Tiger being introduced to potential mate at Point Defense Zoo and Aquarium in Tacoma
An endangered female Sumatran tiger died at a Washington state zoo on Monday after being seriously injured during a breeding introduction with a potential mate, zoo officials said.
Kirana, a 6-year-old Sumatran tiger at Point Defense Zoo and Aquarium in Tacoma, suffered life-threatening injuries on Friday after being introduced to the zoo’s 2-year-old male Sumatran tiger, Raja, as part of a breeding plan. To help save endangered species, said the zoo.
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“When tigers breed, it is natural for them to conflict with each other and there is usually some level of aggression,” said the zoo’s general curator, Dr. Karen Goodrow. “This level of aggression was much higher than we expected from the introduction of the tigers.”
Gudrow said the zoo had introduced four Sumatran tiger pairs since 2010 and that none of those previous pairings had resulted in serious injuries to the tigers.
She called Kirana’s death “heartbreaking”, adding that staff had been approaching the pairing of Kirana and Raja “slowly and carefully” for several months.
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The two tigers were kept physically separated by a mesh door while they were still able to see and smell each other, the zoo said. Once the two tigers indicated that they were comfortable with each other, the keeper removed the lattice door and let the couple meet.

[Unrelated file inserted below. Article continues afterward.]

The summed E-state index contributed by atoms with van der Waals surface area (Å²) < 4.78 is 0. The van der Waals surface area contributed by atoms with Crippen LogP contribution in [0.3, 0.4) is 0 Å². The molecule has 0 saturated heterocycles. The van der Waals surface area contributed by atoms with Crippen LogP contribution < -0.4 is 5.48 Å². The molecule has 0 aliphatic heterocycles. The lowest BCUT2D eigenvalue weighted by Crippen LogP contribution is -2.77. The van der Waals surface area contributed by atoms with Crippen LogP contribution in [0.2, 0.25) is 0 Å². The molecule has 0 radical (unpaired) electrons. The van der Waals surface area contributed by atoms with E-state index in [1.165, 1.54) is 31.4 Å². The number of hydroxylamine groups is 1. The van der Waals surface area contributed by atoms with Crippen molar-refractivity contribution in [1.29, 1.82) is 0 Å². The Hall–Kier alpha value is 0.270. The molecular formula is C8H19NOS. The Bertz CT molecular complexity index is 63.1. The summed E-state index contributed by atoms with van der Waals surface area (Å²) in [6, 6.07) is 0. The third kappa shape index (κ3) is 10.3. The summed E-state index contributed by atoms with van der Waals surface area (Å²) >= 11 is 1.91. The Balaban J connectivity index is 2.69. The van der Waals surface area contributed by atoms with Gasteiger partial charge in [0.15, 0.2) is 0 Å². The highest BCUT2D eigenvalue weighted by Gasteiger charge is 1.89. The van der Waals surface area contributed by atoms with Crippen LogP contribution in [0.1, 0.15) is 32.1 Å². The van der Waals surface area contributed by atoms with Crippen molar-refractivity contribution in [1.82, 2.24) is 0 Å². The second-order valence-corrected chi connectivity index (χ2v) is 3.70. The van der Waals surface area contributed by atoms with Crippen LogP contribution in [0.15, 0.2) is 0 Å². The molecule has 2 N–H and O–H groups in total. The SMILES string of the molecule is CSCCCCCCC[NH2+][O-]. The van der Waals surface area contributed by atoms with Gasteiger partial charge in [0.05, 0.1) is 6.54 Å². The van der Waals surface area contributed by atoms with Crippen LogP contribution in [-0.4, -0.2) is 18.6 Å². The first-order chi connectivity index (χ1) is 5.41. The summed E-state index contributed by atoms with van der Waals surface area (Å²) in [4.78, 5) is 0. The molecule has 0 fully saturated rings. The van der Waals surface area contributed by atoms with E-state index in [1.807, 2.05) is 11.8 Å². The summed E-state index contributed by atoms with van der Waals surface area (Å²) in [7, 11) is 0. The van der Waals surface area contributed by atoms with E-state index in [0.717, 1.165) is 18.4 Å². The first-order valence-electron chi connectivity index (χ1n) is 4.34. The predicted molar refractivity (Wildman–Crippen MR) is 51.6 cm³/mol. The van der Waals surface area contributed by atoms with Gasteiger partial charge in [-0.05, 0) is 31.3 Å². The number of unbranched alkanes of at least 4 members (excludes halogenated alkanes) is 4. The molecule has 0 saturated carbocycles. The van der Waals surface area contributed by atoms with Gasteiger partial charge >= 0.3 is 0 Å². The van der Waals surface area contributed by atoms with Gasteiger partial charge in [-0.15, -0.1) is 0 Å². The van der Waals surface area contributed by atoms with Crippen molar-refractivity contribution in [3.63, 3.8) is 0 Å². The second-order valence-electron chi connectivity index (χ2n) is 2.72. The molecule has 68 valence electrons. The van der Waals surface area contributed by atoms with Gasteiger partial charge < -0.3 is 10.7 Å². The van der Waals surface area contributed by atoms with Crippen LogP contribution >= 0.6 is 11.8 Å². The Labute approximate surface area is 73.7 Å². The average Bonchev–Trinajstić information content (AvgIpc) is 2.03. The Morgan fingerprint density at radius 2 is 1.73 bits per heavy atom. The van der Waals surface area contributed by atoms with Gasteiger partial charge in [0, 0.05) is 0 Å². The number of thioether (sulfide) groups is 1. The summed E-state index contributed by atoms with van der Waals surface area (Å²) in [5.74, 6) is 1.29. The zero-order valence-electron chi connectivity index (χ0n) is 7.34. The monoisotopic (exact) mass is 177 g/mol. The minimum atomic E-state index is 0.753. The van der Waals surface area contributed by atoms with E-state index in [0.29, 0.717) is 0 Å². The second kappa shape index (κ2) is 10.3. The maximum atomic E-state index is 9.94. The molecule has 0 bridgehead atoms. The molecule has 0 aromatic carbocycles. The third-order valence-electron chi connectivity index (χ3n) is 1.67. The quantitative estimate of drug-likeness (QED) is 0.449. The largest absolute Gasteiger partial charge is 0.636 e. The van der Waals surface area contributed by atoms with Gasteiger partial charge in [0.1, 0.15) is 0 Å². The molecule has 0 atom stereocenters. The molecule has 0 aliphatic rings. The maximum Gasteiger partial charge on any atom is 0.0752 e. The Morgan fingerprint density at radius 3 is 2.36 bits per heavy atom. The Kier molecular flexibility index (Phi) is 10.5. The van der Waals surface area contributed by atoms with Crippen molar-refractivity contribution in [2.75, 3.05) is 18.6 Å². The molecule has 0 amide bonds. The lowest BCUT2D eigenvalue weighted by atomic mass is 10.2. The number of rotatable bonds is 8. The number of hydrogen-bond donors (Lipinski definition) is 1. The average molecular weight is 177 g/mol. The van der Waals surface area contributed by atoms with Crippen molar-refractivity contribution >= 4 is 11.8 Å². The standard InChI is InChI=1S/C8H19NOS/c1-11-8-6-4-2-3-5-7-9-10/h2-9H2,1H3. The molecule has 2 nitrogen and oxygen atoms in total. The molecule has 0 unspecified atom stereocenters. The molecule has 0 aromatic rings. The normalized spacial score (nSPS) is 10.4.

After seeing Kirana in distress, the zoo said keepers quickly separated the two tigers and addressed her injuries.
Despite Kirana’s health improving on Sunday, the endangered tiger died the next day, said Dr. Karen Wolf said. An autopsy confirmed that Kirana suffered severe trauma from injuries and a bacterial infection.
“The loss of a grocery is a tragedy for our zoo family, our community and our world,” said Point Defense Zoo director Alan Warsick. “There are only a few Sumatran tigers left on this earth, we need to do everything we can to help them survive.”
According to the zoo, there are an estimated 400 Sumatran tigers left in the wild on the Indonesian island of Sumatra, of which only 77 endangered animals remain in North American zoos.
Besides Raja, there are three other Sumatran tigers living in the Asian Forest Sanctuary of Point Defense Zoo and Aquarium: Bandar, 8, Kali, 8, and Inda, 6.